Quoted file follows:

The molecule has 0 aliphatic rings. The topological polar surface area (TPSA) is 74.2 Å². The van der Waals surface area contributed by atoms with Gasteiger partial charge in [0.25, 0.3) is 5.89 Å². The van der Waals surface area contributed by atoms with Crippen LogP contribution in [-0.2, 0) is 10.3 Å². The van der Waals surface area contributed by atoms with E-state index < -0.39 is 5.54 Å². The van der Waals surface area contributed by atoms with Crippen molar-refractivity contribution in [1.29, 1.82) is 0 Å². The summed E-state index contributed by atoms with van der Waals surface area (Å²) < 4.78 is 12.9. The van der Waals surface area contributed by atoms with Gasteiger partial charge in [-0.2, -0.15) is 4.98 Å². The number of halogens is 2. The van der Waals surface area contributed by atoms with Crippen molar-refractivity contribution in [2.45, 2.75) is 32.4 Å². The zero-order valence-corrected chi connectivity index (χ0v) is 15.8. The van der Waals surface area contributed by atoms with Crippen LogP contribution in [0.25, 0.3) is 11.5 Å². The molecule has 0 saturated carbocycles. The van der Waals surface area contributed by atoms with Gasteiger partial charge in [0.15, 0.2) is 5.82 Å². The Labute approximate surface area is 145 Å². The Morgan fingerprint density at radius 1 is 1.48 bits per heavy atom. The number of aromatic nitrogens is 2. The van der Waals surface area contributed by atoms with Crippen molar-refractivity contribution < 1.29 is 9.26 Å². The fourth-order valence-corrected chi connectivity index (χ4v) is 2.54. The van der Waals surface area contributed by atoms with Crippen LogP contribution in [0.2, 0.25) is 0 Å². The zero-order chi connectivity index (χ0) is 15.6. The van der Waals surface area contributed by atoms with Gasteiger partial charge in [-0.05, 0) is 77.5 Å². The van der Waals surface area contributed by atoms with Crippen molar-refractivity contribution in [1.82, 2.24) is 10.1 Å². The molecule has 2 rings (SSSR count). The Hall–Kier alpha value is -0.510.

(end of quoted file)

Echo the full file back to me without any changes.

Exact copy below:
The molecule has 0 aliphatic rings. The topological polar surface area (TPSA) is 74.2 Å². The van der Waals surface area contributed by atoms with Gasteiger partial charge in [0.25, 0.3) is 5.89 Å². The van der Waals surface area contributed by atoms with Crippen LogP contribution in [-0.2, 0) is 10.3 Å². The van der Waals surface area contributed by atoms with E-state index < -0.39 is 5.54 Å². The van der Waals surface area contributed by atoms with Crippen molar-refractivity contribution in [1.29, 1.82) is 0 Å². The summed E-state index contributed by atoms with van der Waals surface area (Å²) < 4.78 is 12.9. The van der Waals surface area contributed by atoms with Gasteiger partial charge in [-0.2, -0.15) is 4.98 Å². The number of halogens is 2. The van der Waals surface area contributed by atoms with Crippen molar-refractivity contribution in [2.45, 2.75) is 32.4 Å². The zero-order valence-corrected chi connectivity index (χ0v) is 15.8. The van der Waals surface area contributed by atoms with Crippen LogP contribution in [0.25, 0.3) is 11.5 Å². The molecule has 0 saturated carbocycles. The van der Waals surface area contributed by atoms with Gasteiger partial charge in [0.15, 0.2) is 5.82 Å². The Labute approximate surface area is 145 Å². The Morgan fingerprint density at radius 1 is 1.48 bits per heavy atom. The number of aromatic nitrogens is 2. The van der Waals surface area contributed by atoms with Crippen molar-refractivity contribution < 1.29 is 9.26 Å². The fourth-order valence-corrected chi connectivity index (χ4v) is 2.54. The van der Waals surface area contributed by atoms with Crippen LogP contribution in [0.2, 0.25) is 0 Å². The zero-order chi connectivity index (χ0) is 15.6. The van der Waals surface area contributed by atoms with Gasteiger partial charge in [-0.05, 0) is 77.5 Å². The van der Waals surface area contributed by atoms with Crippen molar-refractivity contribution in [1.82, 2.24) is 10.1 Å². The molecule has 2 rings (SSSR count). The Hall–Kier alpha value is -0.510.